Maserati built an advanced driving simulator that’s even better than Ferrari’s
It can be hard to keep track of what the Fiat side of FCA is doing. But even if you’re not sure how Alfa Romeo became an SUV company all of a sudden, one thing is for sure: Had the Maserati brothers not started their business on Via Emilia in 1914, Modena wouldn’t be the heart of Italy’s motor valley today. Yet, while the Maseratis succeeded in building the world’s fastest and most stunning racing machines, their company hasn’t really been at the top of its game same since the late 1960s. In fact, much younger geographically near entries into this game—Ferrari, Lamborghini, or Pagani—continue to generate a lot more wows than the region’s first loud pioneer.
Today it might seem like Maserati will always be in Ferrari’s shadow, but hope is not lost; the brand announced its new era, which will spawn not only a more focused two-seater “super sports car” next year, but also an electric Gran Turismo successor in 2021. And all of these developments start at Maserati’s Innovation Lab, a place no journalist could visit. Up until now.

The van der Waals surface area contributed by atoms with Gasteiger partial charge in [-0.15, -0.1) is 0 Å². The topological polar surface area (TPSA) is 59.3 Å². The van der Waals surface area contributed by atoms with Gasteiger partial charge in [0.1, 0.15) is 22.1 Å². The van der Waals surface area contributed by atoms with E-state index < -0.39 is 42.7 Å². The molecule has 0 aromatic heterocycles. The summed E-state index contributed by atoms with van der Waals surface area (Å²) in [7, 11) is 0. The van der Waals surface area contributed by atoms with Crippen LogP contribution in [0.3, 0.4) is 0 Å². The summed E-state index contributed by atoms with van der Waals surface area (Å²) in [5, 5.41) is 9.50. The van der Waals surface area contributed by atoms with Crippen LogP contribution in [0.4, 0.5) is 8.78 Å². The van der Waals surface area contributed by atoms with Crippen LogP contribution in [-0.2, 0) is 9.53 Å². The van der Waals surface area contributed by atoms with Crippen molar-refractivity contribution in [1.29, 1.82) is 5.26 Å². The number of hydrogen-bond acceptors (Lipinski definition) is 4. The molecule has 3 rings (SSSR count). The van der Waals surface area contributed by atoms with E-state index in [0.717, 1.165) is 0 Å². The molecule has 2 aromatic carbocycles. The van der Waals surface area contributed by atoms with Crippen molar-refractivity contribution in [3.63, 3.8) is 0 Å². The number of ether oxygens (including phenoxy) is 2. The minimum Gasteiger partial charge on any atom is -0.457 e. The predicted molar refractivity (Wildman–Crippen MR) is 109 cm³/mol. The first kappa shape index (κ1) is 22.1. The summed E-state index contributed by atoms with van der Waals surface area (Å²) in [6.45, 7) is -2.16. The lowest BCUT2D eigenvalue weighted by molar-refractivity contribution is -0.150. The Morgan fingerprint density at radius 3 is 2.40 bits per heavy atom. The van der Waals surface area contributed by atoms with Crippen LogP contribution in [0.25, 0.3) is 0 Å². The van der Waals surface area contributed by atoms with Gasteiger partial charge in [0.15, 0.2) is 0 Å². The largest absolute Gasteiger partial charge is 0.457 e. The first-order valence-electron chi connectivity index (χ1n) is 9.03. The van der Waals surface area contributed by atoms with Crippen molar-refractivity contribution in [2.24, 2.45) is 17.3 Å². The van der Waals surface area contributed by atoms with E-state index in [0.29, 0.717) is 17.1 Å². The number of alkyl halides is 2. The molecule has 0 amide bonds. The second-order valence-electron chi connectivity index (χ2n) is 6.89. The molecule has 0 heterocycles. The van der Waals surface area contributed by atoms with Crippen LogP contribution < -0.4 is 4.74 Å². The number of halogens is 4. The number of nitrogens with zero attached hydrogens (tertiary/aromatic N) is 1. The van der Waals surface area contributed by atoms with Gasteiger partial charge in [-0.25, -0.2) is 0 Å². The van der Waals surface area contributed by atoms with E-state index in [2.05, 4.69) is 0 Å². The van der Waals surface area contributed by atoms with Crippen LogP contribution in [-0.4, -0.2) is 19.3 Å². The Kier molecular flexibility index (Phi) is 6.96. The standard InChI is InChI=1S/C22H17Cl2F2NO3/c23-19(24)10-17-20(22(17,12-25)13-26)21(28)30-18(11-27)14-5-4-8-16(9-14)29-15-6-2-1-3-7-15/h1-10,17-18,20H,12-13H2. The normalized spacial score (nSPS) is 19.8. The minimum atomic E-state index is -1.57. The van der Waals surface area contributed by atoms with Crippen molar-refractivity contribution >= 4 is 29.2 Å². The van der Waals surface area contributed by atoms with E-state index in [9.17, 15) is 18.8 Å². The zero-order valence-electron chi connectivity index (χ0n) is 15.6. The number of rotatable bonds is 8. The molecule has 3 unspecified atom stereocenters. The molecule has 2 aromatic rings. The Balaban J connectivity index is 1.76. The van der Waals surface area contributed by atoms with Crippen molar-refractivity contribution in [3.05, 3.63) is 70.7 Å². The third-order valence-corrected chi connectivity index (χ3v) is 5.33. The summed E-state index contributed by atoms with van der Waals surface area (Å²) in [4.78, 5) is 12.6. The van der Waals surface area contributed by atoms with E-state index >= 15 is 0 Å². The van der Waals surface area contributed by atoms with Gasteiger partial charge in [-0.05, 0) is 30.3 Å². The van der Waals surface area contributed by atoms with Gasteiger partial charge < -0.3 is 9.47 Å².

Opened in 2015, Maserati’s R&D center was originally set up to design Alfa Romeo’s rear-wheel drive Giorgio platform. Under former boss Sergio Marchionne’s orders, the facility was also supposed to remain a top secret location. Today, of the total of 1500 technicians and engineers, 1100 of them work here on future products, focusing mostly on Maseratis for now. However, while the place is officially shared with Alfa Romeo, it’s also open to all other FCA brands, from red-hot Jeep to… Lancia.
This Innovation Lab is responsible for the dynamics, functionality, quality, and user experience of upcoming Maseratis. That translates to the seemingly endless validation and testing processes all carmakers face these days, and so to speed up development times and save costs, FCA’s building hides some of the world’s most advanced driving simulators. In fact, the dynamic rig Maserati uses goes much further in rendering realism than even the often-mentioned F1 system used by Scuderia Ferrari, or (according to Maserati) any other setup available on the market today.
The most impressive party trick of the Dynamic Simulator, the Innovation Lab’s crown jewel, is that it offers nine “degrees of freedom” instead of the standard six. That means that while the lower platform’s electric actuators move the cabin in three directions, the upper ones add six ways of adjustment, with the whole thing floating on a thin cushion of air for silent and effortless operation. This virtual car is driven by multiple-time FIA GT champion Andrea Bertolini, who says the experience feels 90 percent real. The missing 10 percent? Factors like tire behavior on a certain day, and other variables that cannot be pre-calculated in the digital space.